I guess it all boils down to the word "pogrom". Are the killings in Iran really worse than the killings in Saudi Arabia? Or the torture in Egypt? Probably not. "Pogrom" just makes them seem worse than the others, because it envisions the Jewish holocaust. So, in effect, gay activists went from arguing about the extremity of gay persecution in Iran to its validity, as if disproving a "pogrom" would invalidate everything.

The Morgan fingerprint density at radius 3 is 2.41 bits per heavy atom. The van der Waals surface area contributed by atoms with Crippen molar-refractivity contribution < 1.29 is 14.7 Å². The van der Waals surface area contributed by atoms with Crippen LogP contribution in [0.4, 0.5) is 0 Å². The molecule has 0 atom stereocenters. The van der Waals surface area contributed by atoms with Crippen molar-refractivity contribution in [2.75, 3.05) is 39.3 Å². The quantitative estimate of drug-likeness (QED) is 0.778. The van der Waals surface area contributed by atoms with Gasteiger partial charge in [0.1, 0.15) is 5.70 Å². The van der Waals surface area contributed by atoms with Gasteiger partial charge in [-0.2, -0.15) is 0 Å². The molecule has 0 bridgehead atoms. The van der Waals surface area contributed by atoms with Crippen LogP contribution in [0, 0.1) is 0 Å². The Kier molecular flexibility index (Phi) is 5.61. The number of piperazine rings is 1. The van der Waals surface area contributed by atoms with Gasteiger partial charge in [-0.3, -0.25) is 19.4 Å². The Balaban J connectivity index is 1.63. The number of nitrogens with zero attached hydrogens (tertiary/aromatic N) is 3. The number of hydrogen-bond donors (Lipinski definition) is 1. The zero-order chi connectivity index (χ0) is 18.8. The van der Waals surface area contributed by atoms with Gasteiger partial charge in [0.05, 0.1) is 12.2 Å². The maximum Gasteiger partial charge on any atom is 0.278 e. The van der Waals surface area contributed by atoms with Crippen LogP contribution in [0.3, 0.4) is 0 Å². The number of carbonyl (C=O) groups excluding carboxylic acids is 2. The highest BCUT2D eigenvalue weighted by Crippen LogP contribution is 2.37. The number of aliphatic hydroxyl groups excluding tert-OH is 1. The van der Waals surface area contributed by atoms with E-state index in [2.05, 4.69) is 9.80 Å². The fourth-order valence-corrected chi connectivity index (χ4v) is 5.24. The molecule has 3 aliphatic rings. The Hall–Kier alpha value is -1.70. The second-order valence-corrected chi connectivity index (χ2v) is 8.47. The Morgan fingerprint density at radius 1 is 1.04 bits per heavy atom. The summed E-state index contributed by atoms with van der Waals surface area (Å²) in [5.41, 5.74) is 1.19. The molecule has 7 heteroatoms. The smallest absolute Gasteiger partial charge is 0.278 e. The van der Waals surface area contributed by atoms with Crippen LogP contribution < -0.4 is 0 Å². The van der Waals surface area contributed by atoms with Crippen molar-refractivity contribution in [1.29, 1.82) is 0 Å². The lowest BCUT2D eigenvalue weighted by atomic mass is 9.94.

As a final note, I hate what Long says about "imputing a Westernized ‘gay’ identity on these youths", which is a steaming pile of donkey-#$%@. Islamists are putting a gay identity on people in the Middle East just as much as the West is. Gay people in the Middle East didn't experience the current level of persecution until the 1990s, when the gay movement began to gain momentum in the West. Why? It's simple - Islamists want to distance the East from the West. By showing how gay the West is, and how gay the East isn't, they accomplish their goal. Why do you think there has been so much coverage of gay marriage in Western nations? Gay people are a group that evokes relatively little sympathy in the Middle East, and are an easy target for the Islamists. The current crackdowns targeting gay people are merely an extension of the Islamist vs. Western Imperialism battle that has been raging for decades. Islamists superimpose the term "gay" just as much as Westerners, and it's uninformed - and a bit ethnocentric - to say otherwise. (This is going to have to be another post; I have loads to say about this.)